Top 50 3PLs: Will mergers and acquisitions alter the third party logistics landscape?
A flurry of major service provider deals captured mainstream headlines in recent months, but the consequence of this activity has yet to be measured by domestic and international shippers. Meanwhile, the EU flounders, Asia remains strong, and emerging nations may represent the next great opportunity for the major 3PL players.
in the NewsBehind KION Group’s acquisition of Dematic UniCarriers Americas executives partner with Roosevelt University Brexit impact yet to be measured by U.S. logistics managers Rail carload and intermodal volumes fall for the week ending June 18, reports AAR BTS reports U.S.-NAFTA trade falls 3.2 percent in April More News
European sovereign debt issues, a tepid U.S. recovery, and a hard landing in emerging markets—among a slew of factors—could provide macroeconomic shocks to the third party logistics (3PL) industry, say leading market analysts. Still, many catalysts are expected to drive merger and acquisition activity over the rest of 2012.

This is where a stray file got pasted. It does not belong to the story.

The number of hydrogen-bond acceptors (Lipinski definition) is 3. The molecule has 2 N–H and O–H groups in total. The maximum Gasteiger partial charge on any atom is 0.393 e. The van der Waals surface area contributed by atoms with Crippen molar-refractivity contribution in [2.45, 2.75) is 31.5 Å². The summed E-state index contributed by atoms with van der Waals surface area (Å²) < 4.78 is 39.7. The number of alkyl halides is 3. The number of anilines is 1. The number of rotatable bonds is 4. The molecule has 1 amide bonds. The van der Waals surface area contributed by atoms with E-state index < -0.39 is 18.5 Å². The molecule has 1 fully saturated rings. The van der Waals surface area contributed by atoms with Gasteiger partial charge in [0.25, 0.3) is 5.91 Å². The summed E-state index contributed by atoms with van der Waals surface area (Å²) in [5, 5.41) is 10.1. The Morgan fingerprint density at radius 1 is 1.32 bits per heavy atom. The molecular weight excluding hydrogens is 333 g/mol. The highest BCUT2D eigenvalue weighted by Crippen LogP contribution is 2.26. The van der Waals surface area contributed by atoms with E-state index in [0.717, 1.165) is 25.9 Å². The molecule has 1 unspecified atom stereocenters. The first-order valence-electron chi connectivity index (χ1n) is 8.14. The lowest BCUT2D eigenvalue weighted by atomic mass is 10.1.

According to PricewaterhouseCoopers (PwC), the transportation and logistics industry continues to be “highly cyclical.” “A continuing theme in the first half of this year has been infrastructure deals, particularly in emerging markets, that reached a historic high in the logistics sector,” says Ken Evans, U.S. transportation and logistics leader at PwC.
In fact, in the first quarter of 2012, the proportion of deal volume involving infrastructure targets leapt to a 12-year high. This “secular trend” toward more infrastructure privatizations and transactions, adds Evans, also drove the relative increase in 3PL “deal value” and volume as a percent of the overall merger and acquisition market during the first quarter.
About the AuthorPatrick Burnson Patrick Burnson is executive editor for Logistics Management and Supply Chain Management Review magazines and web sites. Patrick is a widely-published writer and editor who has spent most of his career covering international trade, global logistics, and supply chain management. He lives and works in San Francisco, providing readers with a Pacific Rim perspective on industry trends and forecasts. You can reach him directly at [email protected]
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